June 25, 2018 05:30

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Businesses striving to gain foothold for exports to Australia

19:47 | 01/03/2018

Vietnamese businesses need to make greater efforts to overcome barriers when they desire to gain entry into the Australian market which is seen as having untapped potential.

businesses striving to gain foothold for exports to australia

Dragon fruit exported to Australia

According to statistics from the General Department of Vietnam Customs, last year’s bilateral trade between the countries increased by 22.1% to US$6.46 billion with Vietnam’s exports to Australia accounting for US$3.3 billion, a year-on-year rise of 15.1% while imports were increased by 30.5% to US$3.1 billion.

Some of the products behind the strong export growth are cameras and components (up 329.3%), crude oil (up 69%), vehicles and spare parts (up 62%), and steel (up 61.7%). While the product areas in which Vietnam holds a distinct advantage made no significant breakthroughs in export earnings.

Nguyen Thi Hoang Thuy, head of the Vietnam Trade Office in Australia notes Australia as a choosy market with strict regulations on technical and product quality standards for imported goods based on its consumer protection policies.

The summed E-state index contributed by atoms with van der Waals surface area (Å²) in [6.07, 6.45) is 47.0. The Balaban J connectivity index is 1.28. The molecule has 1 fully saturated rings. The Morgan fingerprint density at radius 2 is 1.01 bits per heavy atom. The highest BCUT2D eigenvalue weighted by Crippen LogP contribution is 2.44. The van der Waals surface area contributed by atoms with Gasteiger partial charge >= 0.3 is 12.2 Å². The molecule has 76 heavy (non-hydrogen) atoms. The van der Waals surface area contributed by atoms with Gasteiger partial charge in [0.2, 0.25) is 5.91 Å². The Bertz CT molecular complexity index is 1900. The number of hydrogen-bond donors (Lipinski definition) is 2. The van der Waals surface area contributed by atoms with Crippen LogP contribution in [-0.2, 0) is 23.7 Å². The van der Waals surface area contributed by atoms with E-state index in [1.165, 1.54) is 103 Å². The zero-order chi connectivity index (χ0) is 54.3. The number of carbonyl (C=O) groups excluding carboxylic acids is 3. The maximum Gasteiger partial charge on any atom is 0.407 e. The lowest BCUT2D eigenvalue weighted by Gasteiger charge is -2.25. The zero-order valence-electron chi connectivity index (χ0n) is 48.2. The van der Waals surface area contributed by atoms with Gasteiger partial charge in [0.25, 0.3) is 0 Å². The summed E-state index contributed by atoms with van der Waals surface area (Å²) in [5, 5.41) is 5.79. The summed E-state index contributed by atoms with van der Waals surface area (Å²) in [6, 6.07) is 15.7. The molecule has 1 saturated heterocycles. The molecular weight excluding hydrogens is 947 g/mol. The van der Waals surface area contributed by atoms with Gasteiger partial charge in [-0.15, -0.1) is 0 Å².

This is seen as the reason why the volume of Vietnamese products in the market stands at less than 2%.

Substandard Vietnamese products and little investment in building brand names remain a major obstacle hindering domestic businesses from boosting exports to the highly lucrative market, especially most of its products exported to Australia are primarily raw and unprocessed materials.

However, Vietnam needs to capitalize on the ASEAN-Australia-New Zealand Free Trade Agreement (AANFTA) by fully grasping the details of the deal to bolster exports to Australia, particularly when 90-100% of total tax lines have been cut for the period covering 2010 to 2020.

Regarding the Australian market, exporters to the oceanic country say Australian customers pay no or little attention to the origins of imported products whereas they care about the quality, patterns, and prices, which are inherently weak points of Vietnamese products.

For their success in the potential market, Ms Thuy has urged domestic businesses to stay active in access to up-to-date market information, take full advantage of FTA preferences, and put product quality first.

In addition, it is essential for businesses to intensify proper investment in developing a material zone which is up to international standards and partner with each other to form production chains in order to sharpen competitive edge, she says.

She also assures the Vietnam Trade Office in Australia’s readiness to provide domestic businesses with updated information on tax policies, distribution networks, import regulations, and FTA preferences via its website to facilitate their market penetration.

Source: VOV